How much of the sequence was shot on location, and how much was CG?
It’s all location. We managed to get footage from the island of Socotra, which is in the Indian Ocean, and has not been filmed much at all. And then put our dinosaurs into it. And I loved that the environment has plants and trees and flowers unlike anywhere else in the world. I’ve been fascinated with it for a long time. The idea that we’re able to put the oldest creatures known into a place that feels like the oldest part of the planet was fascinating to me.
Was that something you shot right at the beginning, before you got into the human stuff?
It was actually ready to go last summer. That whole sequence had been storyboarded out by Glen McIntosh, who played Blue in the first movie, and has been our animator throughout. Glen moved on from ILM, but we really wanted him to be involved, so we designed this sequence together. He’s probably the biggest dinosaur nerd in the world — he won’t mind if I call him that. He loves them so much and he got the opportunity that I think all dinosaur fans would want, to recreate what life would be like in the Cretaceous. He really went for it.
The drive-in scene is a lot of fun. The cinema happens to be showing a double-bill of American Graffiti and Flash Gordon.
One is a bit of a shout-out, I guess, to Bryce Dallas Howard]’s dad, and also to [George Lucas. What we didn’t realise at the time was that having a drive-in with vintage movies was going to be what we were all doing for the following year. And so it turned into this weird life-imitating-art thing, where suddenly the T-Rex was going to destroy the drive-ins we’ve all been spending our time in while waiting for movie theatres to open again.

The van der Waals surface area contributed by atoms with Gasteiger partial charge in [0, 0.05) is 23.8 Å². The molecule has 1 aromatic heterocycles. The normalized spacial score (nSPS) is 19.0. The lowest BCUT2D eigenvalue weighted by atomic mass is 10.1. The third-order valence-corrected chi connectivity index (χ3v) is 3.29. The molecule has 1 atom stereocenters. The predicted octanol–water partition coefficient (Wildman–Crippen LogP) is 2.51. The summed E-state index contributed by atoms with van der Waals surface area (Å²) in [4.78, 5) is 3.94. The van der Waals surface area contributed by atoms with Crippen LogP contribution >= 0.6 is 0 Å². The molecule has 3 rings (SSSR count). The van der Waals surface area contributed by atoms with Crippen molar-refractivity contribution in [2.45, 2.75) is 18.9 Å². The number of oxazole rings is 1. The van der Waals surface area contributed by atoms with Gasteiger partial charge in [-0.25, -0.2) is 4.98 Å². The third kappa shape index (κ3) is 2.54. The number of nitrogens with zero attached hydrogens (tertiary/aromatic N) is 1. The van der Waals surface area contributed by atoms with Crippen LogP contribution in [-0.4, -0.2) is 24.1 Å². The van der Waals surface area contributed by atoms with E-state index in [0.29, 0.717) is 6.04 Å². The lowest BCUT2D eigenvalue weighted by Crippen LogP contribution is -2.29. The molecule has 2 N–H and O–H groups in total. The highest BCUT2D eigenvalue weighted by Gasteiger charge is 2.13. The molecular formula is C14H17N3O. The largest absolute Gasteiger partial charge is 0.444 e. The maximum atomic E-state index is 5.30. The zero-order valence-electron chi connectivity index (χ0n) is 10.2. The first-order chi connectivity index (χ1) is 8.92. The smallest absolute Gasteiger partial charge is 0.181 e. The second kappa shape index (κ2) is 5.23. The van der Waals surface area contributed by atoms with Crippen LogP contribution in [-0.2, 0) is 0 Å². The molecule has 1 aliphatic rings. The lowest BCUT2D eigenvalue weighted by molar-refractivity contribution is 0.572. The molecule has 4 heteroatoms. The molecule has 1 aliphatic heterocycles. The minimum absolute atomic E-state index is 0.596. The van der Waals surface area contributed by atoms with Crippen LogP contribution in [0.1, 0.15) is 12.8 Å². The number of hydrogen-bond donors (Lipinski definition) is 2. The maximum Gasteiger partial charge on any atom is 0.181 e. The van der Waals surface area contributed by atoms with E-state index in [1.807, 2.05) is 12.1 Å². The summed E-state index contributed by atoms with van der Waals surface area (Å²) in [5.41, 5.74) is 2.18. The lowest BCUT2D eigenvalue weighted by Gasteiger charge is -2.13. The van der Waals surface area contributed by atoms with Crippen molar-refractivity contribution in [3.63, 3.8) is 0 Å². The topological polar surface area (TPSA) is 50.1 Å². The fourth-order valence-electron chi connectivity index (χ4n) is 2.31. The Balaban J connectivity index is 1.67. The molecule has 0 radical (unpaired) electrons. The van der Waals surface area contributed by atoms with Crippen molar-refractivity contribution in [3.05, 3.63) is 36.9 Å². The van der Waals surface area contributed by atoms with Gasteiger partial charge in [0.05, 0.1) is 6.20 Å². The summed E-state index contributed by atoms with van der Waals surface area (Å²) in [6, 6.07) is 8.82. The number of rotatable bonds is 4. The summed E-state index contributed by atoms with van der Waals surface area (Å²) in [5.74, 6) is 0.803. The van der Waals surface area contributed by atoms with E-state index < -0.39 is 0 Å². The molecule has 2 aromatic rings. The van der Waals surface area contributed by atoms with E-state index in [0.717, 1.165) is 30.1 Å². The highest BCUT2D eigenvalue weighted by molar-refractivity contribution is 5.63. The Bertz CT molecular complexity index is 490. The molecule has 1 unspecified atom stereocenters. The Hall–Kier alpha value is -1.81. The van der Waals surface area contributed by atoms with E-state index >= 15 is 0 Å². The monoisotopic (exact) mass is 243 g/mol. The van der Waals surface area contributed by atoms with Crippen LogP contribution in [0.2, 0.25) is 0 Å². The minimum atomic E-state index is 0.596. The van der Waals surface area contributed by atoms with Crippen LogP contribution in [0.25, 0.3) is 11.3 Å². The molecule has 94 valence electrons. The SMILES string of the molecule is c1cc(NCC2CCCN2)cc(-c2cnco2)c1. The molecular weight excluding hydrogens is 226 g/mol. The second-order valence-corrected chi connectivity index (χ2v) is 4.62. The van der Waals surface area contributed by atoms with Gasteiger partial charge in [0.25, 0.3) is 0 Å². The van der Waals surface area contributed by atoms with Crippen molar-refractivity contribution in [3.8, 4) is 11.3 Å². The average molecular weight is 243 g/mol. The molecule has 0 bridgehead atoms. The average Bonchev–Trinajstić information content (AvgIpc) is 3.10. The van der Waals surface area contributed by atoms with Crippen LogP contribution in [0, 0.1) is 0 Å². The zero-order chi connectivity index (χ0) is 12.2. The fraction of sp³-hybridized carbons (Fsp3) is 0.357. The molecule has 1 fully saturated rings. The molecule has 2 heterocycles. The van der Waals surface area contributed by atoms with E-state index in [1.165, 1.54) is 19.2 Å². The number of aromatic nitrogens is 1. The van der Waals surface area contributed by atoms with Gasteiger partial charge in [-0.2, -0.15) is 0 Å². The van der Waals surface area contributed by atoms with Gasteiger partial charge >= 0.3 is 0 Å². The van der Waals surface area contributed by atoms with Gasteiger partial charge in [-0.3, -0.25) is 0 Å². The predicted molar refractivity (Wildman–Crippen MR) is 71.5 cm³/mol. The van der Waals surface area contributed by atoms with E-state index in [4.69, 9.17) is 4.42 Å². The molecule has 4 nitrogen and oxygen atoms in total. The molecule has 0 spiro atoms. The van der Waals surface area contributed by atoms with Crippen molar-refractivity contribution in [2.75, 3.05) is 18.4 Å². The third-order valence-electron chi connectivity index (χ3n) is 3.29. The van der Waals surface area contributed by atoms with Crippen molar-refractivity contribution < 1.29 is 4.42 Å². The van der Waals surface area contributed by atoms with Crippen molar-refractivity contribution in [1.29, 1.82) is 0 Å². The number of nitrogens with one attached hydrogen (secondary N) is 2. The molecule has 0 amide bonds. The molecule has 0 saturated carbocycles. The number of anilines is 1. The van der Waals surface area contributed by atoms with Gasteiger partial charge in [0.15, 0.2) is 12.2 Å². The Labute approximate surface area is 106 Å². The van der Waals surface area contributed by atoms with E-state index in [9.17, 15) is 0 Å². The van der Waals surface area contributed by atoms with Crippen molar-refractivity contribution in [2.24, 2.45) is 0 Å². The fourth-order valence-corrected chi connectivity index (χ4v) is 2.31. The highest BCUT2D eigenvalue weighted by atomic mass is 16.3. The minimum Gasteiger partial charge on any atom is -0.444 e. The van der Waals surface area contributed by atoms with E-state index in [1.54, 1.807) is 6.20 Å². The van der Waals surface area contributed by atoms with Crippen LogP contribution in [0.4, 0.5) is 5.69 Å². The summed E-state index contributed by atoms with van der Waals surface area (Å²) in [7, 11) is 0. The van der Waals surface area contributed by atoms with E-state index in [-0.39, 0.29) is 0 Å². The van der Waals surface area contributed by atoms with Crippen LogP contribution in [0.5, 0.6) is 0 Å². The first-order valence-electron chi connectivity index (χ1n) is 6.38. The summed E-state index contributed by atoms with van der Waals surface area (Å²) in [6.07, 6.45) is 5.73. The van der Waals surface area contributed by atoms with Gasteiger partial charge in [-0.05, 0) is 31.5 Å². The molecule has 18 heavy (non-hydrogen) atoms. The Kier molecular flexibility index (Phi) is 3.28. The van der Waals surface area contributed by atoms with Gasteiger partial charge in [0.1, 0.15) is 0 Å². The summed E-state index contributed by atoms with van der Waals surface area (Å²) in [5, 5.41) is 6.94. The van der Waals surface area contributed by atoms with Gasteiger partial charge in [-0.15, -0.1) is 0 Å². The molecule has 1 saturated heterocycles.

It feels like maybe a little nod to the creatures descending on a cinema in Gremlins.
A little bit. It’s funny — initially Emily [Carmichael, co-screenwriter] and I talked about her attacking an actual movie theatre, and then we just couldn’t figure out how she’d get in there. It couldn’t be like the first movie where she just appears from above frame — no-one’s going to buy that. And so, as we connected it into the story, the idea that there would be a rural drive-in theatre right on the edge of this national park where the T-Rex has been hanging out and is now on the run from the cops, basically, it all just came together
This is part of how you’re establishing that the dinosaurs are out in the wild, causing havoc.
A version of it. What people are seeing here is unique to this preview. But there will certainly be elements of this in the movie.
Where are you at with the film now?
We’re pretty far along. We actually just screened it today. For some very close friends and family, people we trust. And heading into a sound mix, which is one of my favourite parts. I get to go to San Francisco, back home, where I’ve mixed all my movies, and go to Skywalker Ranch and finish it up.